The implementation of the single euro payments area (SEPA) was inevitably a topic running through this year’s EBAday. But are corporates engaged with the process – and what incentives exist to bring them on board, especially against the backdrop of the global financial crisis?
Several speakers at ‘A Corporate Perspective on Payments’ commented that without the benefits of SEPA being made clear to companies, there was little economic incentive for them to adopt it. As Alan Raes at SWIFT said: “I don’t see the benefits for corporates of using SEPA. How can banks make the bribes prettier?” He added that banks needed to get ‘back to basics’ as to why SEPA exists. “Payments is part of a chain and nothing will happen if we don’t tackle this part of the chain. There are ways this can be done but we need to have single, clear objectives. There will always be more important things to do. [We are facing] a hard struggle towards standardisation. Companies are quite satisfied with the existing situation. It is one for the banks to tackle.” Gunther Gall, executive vice president of RZB Group, concurred. “It started as a stakeholder process and is now a banking problem. For example, will banks communicate with their customers?” he asked.
The number of payments and banking relationships made yearly has rocketed in the past 10 years, but this meant there were more mid-market companies with a less clear understanding of the potential benefits of SEPA, as well the roll-out date. The process was also still overwhelmingly viewed as excessively time-consuming – reaching the projected end-date before 2015 was unlikely. Andreas Elberg, principal consultant at T-Systems Enterprise Services, added: “Migration is necessary. But I don’t see an end-date within the next five years. Lots of companies have systems and IT that will take time for implementation. They don’t see the benefits of the project, or of the implementation of new processes and technology.”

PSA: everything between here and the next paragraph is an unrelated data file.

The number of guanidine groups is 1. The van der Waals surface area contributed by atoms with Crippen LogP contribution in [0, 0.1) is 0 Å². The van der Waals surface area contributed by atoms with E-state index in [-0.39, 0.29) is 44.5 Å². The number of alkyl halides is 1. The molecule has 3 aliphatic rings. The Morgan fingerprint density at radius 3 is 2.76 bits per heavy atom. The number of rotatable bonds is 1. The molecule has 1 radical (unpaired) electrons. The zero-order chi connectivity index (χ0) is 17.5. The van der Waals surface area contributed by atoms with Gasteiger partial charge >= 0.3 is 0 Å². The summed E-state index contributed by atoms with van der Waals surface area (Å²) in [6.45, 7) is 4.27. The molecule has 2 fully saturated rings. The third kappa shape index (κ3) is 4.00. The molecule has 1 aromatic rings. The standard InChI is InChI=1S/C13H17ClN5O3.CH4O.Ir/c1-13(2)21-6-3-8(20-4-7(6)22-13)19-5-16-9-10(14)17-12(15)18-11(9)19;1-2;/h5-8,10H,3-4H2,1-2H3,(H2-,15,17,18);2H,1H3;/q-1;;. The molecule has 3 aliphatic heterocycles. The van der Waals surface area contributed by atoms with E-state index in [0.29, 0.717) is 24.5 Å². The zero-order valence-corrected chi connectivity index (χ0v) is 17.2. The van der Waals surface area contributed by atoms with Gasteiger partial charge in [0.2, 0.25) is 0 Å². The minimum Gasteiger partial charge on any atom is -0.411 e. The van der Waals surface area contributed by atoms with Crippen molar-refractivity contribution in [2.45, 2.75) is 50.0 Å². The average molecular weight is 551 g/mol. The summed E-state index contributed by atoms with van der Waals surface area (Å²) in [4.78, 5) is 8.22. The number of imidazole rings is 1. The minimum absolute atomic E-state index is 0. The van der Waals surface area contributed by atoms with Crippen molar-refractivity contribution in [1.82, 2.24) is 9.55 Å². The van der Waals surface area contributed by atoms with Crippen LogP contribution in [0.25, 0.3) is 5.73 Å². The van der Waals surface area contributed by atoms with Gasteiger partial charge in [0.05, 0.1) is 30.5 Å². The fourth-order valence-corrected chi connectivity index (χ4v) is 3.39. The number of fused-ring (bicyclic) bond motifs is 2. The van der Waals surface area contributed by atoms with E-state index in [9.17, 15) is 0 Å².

One audience member argued that the implementation of SEPA would help firms drive their development of technology. This was not a popular view – indeed, in the session, ‘The Future of the Payments Business’, Werner Steinmüller, a member of Deutsche Bank’s executive committee, made the point that “companies want everything new and free. The investment behind these systems is huge. And corporates can’t pay from their balance sheets any more.”
The New Normal
As to the future of transaction banking, Mark Garvin, chairman of treasury and security services at JPMorgan, said banks as well as corporates would expect more from their clients in exchange for future ease of borrowing. “Corporations are going to the capital market to raise funds – so I think banks will demand more transparency and much higher scrutiny. Yes, there will be more bundling of lending, but banks will expect more as a result of that. Banks not only need to know their clients but vice-versa, and it will lead to more long-term relationships.”
In the ‘new normal’, Garvin added, firms had to accept a more stringent regulatory approach. “We have to be practical. The industry recognises that there has to be a trade-off between customisation and standardisation. It will not be an easy process given what has happened over the last few years.” He added that a combination of revaluing banks’ service offering and repricing [was inevitably driving down costs]. “The trend is away from complexity and towards simplicity,” he added. Steinmüller added: “We are experiencing re-engineering, meeting the right need for the right goal.”
Steinmüller said it was important to allow for a wholesale shift in attitudes rather than merely installing new technology – something that had contributed to the financial crisis. He added that the crisis would also allow banks with a good product range to benefit from corporates’ new ‘flight to quality’. “A lot of questions are now asked [when firms are choosing banking products]. There has been a change of attitude, and corporates are now looking for the key players,” he said.